FRANKFURT/MUNICH (Reuters) - Outflows of customer funds from U.S. investment manager Pimco will hurt earnings this year - and it is not yet possible to predict when flows might turn positive again, owner Allianz (ALVG.DE) warned on Wednesday.
Pimco - which contributes more than a fifth of the German insurer’s operating profit - saw record outflows and management turmoil last year, including the acrimonious departure of its leader Bill Gross, known as the “Bond King”.
Investors have continued to withdraw money this year, albeit at a slower pace, and Pimco’s flagship Total Return Fund has lost its title as the world’s biggest bond mutual fund.
“In asset management, the outflows from last year will burden the result in 2015,” Michael Diekmann told Allianz’s annual shareholder meeting on his last day as chief executive of Europe’s largest insurer.
Diekmann said client outflows were unavoidable with a prominent change of leadership such as the departure of Gross, who was the well-known public face of Pimco - the firm he had co-founded in 1971 - before he quit to join Janus Capital Group JNS.N in September.
“It is unfortunate but more important is that we have the right set-up for the future and are not dependent on individuals,” said the outgoing CEO, who is being replaced by Oliver Baete.
Allianz expects its asset management business to deliver between 2.2 billion euros ($2.5 billion) and 2.8 billion in operating profit this year, compared with 2.6 billion last year and 3.2 billion in 2013. Pimco represents the vast majority of the business, which also includes Allianz Global Investors.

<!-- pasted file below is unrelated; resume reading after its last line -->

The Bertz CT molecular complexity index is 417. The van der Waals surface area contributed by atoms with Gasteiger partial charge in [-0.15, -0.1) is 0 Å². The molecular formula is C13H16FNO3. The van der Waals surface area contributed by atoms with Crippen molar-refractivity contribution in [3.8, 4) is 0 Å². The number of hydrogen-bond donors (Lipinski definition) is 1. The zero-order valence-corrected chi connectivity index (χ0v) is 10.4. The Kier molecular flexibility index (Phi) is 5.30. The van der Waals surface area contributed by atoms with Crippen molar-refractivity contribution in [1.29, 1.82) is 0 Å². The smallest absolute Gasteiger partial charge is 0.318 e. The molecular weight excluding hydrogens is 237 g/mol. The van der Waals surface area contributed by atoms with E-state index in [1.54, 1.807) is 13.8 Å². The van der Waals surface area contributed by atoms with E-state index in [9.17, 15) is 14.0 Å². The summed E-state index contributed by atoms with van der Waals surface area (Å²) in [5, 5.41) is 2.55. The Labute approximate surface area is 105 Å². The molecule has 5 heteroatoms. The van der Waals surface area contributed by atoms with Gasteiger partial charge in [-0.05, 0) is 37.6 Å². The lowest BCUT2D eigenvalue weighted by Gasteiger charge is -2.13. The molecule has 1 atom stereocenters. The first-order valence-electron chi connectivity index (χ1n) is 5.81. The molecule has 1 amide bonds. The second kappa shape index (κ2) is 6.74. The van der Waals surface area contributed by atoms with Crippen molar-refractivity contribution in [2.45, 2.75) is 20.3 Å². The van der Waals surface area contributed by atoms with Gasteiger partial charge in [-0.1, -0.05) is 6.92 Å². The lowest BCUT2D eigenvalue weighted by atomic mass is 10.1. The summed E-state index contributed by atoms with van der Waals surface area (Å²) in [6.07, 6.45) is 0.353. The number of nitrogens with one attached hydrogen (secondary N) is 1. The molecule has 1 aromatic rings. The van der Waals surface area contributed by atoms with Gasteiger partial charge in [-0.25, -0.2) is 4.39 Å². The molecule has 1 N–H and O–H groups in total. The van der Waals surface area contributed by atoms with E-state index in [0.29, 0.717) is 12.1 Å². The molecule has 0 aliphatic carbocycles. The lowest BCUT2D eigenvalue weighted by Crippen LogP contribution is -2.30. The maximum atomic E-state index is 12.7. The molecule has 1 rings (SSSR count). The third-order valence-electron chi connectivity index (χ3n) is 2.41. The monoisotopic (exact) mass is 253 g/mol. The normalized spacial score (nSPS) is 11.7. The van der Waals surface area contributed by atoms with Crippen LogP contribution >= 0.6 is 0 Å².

While customer outflows are continuing at California-based Pimco, the weakness of the euro relative to the dollar is taking away some of the sting for Allianz, which reports in euros. Third-party assets under management rose to 1.4 billion euros at the end of March from 1.3 billion at the end of December.
Jay Ralph, the Allianz board member responsible for asset management, said it was not yet possible to predict when there would be net inflows of funds at Pimco.
A fund manager at a large Allianz shareholder said he did not expect to see net inflows yet in the second half of the year.
“No one is bullish on Pimco for the moment, so that wouldn’t be a surprise for the market,” said the manager, who is not authorized to comment publicly.
The most important thing Allianz can do is keep fund performance at a healthy level, which should eventually reverse the flows. “But it might be a slow-burn process,” the manager said.
Diekmann used the shareholder meeting to report a strong rise in first-quarter profit and said he was confident the insurer would reach its earnings target in 2015.
Allianz’s shares were up 2.3 percent at 1450 GMT (10.50 a.m. EDT), outpacing a flat STOXX Europe 600 insurance index .SXIP.
The insurer reports detailed results on May 12.
Writing by Jonathan Gould; Editing by Maria Sheahan and Pravin Char